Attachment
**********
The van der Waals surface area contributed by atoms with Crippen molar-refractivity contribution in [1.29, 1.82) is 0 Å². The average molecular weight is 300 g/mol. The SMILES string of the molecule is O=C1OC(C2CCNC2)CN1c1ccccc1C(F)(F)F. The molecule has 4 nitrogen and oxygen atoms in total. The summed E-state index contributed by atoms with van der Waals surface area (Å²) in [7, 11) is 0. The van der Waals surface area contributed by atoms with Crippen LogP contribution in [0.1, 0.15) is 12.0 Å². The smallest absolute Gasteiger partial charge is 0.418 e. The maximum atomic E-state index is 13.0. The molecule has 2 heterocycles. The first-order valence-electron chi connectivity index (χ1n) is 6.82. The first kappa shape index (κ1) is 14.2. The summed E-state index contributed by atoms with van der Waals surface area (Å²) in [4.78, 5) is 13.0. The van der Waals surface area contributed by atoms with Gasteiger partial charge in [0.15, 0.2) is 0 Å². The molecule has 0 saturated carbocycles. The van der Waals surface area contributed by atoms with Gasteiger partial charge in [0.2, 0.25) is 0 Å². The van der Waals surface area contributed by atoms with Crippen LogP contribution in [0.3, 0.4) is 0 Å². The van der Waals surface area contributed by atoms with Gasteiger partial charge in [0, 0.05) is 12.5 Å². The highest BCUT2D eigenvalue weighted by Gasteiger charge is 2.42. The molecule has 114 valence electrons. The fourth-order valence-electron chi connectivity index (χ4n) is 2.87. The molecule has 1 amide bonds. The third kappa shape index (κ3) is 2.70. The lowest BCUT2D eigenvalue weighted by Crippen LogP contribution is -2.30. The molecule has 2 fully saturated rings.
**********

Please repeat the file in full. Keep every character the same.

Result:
The van der Waals surface area contributed by atoms with Crippen molar-refractivity contribution in [1.29, 1.82) is 0 Å². The average molecular weight is 300 g/mol. The SMILES string of the molecule is O=C1OC(C2CCNC2)CN1c1ccccc1C(F)(F)F. The molecule has 4 nitrogen and oxygen atoms in total. The summed E-state index contributed by atoms with van der Waals surface area (Å²) in [7, 11) is 0. The van der Waals surface area contributed by atoms with Crippen LogP contribution in [0.1, 0.15) is 12.0 Å². The smallest absolute Gasteiger partial charge is 0.418 e. The maximum atomic E-state index is 13.0. The molecule has 2 heterocycles. The first-order valence-electron chi connectivity index (χ1n) is 6.82. The first kappa shape index (κ1) is 14.2. The summed E-state index contributed by atoms with van der Waals surface area (Å²) in [4.78, 5) is 13.0. The van der Waals surface area contributed by atoms with Gasteiger partial charge in [0.15, 0.2) is 0 Å². The molecule has 0 saturated carbocycles. The van der Waals surface area contributed by atoms with Gasteiger partial charge in [0.2, 0.25) is 0 Å². The van der Waals surface area contributed by atoms with Crippen LogP contribution in [0.3, 0.4) is 0 Å². The van der Waals surface area contributed by atoms with Gasteiger partial charge in [0, 0.05) is 12.5 Å². The highest BCUT2D eigenvalue weighted by Gasteiger charge is 2.42. The molecule has 114 valence electrons. The fourth-order valence-electron chi connectivity index (χ4n) is 2.87. The molecule has 1 amide bonds. The third kappa shape index (κ3) is 2.70. The lowest BCUT2D eigenvalue weighted by Crippen LogP contribution is -2.30. The molecule has 2 fully saturated rings.